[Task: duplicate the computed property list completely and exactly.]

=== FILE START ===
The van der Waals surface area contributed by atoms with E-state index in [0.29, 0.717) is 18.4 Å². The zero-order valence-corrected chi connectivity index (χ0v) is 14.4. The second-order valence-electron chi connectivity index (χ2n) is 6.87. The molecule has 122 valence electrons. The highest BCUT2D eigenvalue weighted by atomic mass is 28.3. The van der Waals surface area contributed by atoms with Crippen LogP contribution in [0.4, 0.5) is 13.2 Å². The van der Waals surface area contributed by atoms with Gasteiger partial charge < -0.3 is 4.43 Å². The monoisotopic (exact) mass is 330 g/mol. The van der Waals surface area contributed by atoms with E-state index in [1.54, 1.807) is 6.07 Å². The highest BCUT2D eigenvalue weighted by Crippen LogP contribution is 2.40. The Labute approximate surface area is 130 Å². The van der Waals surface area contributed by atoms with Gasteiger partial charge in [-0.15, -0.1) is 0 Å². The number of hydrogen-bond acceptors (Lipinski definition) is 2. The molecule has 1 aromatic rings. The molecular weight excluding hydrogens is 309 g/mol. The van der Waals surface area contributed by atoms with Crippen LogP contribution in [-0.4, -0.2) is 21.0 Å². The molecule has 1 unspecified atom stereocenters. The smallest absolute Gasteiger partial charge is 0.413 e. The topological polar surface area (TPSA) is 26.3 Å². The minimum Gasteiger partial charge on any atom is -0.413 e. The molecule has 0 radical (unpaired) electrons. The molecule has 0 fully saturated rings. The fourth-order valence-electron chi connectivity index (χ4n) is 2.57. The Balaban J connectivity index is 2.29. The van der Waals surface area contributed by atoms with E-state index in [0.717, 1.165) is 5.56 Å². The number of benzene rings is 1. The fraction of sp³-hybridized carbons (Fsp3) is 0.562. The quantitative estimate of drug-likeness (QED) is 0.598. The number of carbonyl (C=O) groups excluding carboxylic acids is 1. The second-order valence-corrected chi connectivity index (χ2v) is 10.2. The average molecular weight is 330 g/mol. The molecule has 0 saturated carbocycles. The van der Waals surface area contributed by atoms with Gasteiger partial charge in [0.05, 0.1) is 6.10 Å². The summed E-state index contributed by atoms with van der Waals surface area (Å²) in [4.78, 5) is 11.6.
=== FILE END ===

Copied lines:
The van der Waals surface area contributed by atoms with E-state index in [0.29, 0.717) is 18.4 Å². The zero-order valence-corrected chi connectivity index (χ0v) is 14.4. The second-order valence-electron chi connectivity index (χ2n) is 6.87. The molecule has 122 valence electrons. The highest BCUT2D eigenvalue weighted by atomic mass is 28.3. The van der Waals surface area contributed by atoms with Crippen LogP contribution in [0.4, 0.5) is 13.2 Å². The van der Waals surface area contributed by atoms with Gasteiger partial charge < -0.3 is 4.43 Å². The monoisotopic (exact) mass is 330 g/mol. The van der Waals surface area contributed by atoms with E-state index in [1.54, 1.807) is 6.07 Å². The highest BCUT2D eigenvalue weighted by Crippen LogP contribution is 2.40. The Labute approximate surface area is 130 Å². The van der Waals surface area contributed by atoms with Gasteiger partial charge in [-0.15, -0.1) is 0 Å². The number of hydrogen-bond acceptors (Lipinski definition) is 2. The molecule has 1 aromatic rings. The molecular weight excluding hydrogens is 309 g/mol. The van der Waals surface area contributed by atoms with Crippen LogP contribution in [-0.4, -0.2) is 21.0 Å². The molecule has 1 unspecified atom stereocenters. The smallest absolute Gasteiger partial charge is 0.413 e. The topological polar surface area (TPSA) is 26.3 Å². The minimum Gasteiger partial charge on any atom is -0.413 e. The molecule has 0 radical (unpaired) electrons. The molecule has 0 fully saturated rings. The fourth-order valence-electron chi connectivity index (χ4n) is 2.57. The Balaban J connectivity index is 2.29. The van der Waals surface area contributed by atoms with E-state index in [0.717, 1.165) is 5.56 Å². The number of benzene rings is 1. The fraction of sp³-hybridized carbons (Fsp3) is 0.562. The quantitative estimate of drug-likeness (QED) is 0.598. The number of carbonyl (C=O) groups excluding carboxylic acids is 1. The second-order valence-corrected chi connectivity index (χ2v) is 10.2. The average molecular weight is 330 g/mol. The molecule has 0 saturated carbocycles. The van der Waals surface area contributed by atoms with Gasteiger partial charge in [0.05, 0.1) is 6.10 Å². The summed E-state index contributed by atoms with van der Waals surface area (Å²) in [4.78, 5) is 11.6.